As part of its monthly My Story series, the Turner Syndrome Foundation (TSF) highlights individuals with Turner Syndrome (TS) and their parents and caregivers. In this post, Rita, a 78-year-old woman who was diagnosed with TS at 17 years old, shares her story and how she feels so lucky, even in the face of challenges.
Note: Everyone’s journey with TS is different. Please consult with your health care provider(s) for guidance regarding your health issues and appropriate treatments.
“I have lived a long life with TS, with relatively few medical issues, and I feel so very lucky. To the younger people with TS, I would say to never give up. You’re OK … just hang in there.”Rita
Growing Up on a Farm
It was not always easy growing up on a farm in Iowa. My parents were very frugal. One time, my school principal asked me if there was something wrong. I told them I was just concerned about getting a job. As a child, I was very tiny. I was scared to go down the slide, and I never really learned to ride a bike because of my balance issues. I tried, but I couldn’t stay upright for too long, so I never got very proficient at it. I remember things like that about growing up, and I always wanted to be a “big girl.”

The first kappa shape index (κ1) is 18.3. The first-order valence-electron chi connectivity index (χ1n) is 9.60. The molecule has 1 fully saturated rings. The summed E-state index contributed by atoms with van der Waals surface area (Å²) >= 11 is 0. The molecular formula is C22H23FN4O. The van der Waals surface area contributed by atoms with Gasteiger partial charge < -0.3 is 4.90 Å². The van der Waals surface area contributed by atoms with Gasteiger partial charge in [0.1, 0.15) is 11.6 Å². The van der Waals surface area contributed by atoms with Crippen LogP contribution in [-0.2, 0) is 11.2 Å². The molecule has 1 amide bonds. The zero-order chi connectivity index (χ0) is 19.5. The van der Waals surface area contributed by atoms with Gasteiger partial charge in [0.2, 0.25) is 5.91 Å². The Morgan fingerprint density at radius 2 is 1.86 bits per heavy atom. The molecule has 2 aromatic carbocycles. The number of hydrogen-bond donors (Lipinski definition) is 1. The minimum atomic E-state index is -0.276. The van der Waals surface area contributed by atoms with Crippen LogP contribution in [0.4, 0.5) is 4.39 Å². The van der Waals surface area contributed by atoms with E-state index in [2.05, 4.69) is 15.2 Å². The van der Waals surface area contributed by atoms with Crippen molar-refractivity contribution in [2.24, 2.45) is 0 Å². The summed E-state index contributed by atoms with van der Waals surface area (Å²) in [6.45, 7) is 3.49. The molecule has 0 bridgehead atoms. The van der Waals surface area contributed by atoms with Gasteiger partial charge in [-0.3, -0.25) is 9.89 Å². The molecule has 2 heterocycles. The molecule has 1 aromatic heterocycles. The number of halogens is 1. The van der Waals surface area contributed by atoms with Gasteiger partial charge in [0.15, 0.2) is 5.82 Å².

When I was five years old, my father said he didn’t want me to go to school yet. My sister, who is two years younger than me, was going to start school later, and he said it would be more economical to drive us both at the same time. I remember thinking, “well, if you had said ‘we want to let you grow up a little more before we send you to school, because you’re kind of small and frail,’” I think I would have understood better.
I was diagnosed with TS when I was about 17 by a gynecologist at the university hospital. I hadn’t begun menstruating yet or had any breast development. Of course, I was always short, but I finally reached 4’11”. My parents and I were very glad to know what the problem was. I remember wearing a padded bra to look more like the other girls. I don’t know if growth hormone therapy (GHT) was in use then, but I was too old, anyway. They placed me on estrogen replacement therapy (ERT). Now things are very different, and there are so many more treatments available. I feel so lucky to have been diagnosed when I was, back in 1959. After all, I was born in 1942, only four years after Dr. Turner discovered the condition!
I didn’t tell anybody about my diagnosis except my parents and my immediate family. After high school, I attended college in Wisconsin for a year, but my grades weren’t good enough. My mom was pretty upset, and I can’t really blame her. She had gone to bat to get me to go there because she felt I needed the extra push. She thought that a college education might help me get a job.
Transitioning to Adult Life
Right out of high school, I started to date someone, and we eventually married in 1963. The next year, he had an accident and passed away. In February 1965, my sister took me to a dance with her, and I met a guy there, who I ended up marrying in 1966, when I was 24. We moved to a farm and lived there until the ’80s. In 1985, when I was in my 40s, I got a Willie Nelson grant to finish my college education.